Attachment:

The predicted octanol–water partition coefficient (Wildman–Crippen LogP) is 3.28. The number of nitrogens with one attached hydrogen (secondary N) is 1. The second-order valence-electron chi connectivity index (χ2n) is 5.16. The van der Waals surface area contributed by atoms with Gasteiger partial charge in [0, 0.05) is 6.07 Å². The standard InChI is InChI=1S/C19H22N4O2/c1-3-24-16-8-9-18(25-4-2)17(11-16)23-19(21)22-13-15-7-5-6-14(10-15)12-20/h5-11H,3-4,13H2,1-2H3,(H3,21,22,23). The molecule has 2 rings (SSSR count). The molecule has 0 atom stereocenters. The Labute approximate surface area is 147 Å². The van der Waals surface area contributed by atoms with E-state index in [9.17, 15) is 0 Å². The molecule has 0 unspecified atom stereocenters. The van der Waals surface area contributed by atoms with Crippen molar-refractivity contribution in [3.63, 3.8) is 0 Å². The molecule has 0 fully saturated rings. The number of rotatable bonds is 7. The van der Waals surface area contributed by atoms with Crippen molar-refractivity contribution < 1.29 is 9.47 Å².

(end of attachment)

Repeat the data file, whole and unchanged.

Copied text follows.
The predicted octanol–water partition coefficient (Wildman–Crippen LogP) is 3.28. The number of nitrogens with one attached hydrogen (secondary N) is 1. The second-order valence-electron chi connectivity index (χ2n) is 5.16. The van der Waals surface area contributed by atoms with Gasteiger partial charge in [0, 0.05) is 6.07 Å². The standard InChI is InChI=1S/C19H22N4O2/c1-3-24-16-8-9-18(25-4-2)17(11-16)23-19(21)22-13-15-7-5-6-14(10-15)12-20/h5-11H,3-4,13H2,1-2H3,(H3,21,22,23). The molecule has 2 rings (SSSR count). The molecule has 0 atom stereocenters. The Labute approximate surface area is 147 Å². The van der Waals surface area contributed by atoms with E-state index in [9.17, 15) is 0 Å². The molecule has 0 unspecified atom stereocenters. The van der Waals surface area contributed by atoms with Crippen molar-refractivity contribution in [3.63, 3.8) is 0 Å². The molecule has 0 fully saturated rings. The number of rotatable bonds is 7. The van der Waals surface area contributed by atoms with Crippen molar-refractivity contribution < 1.29 is 9.47 Å².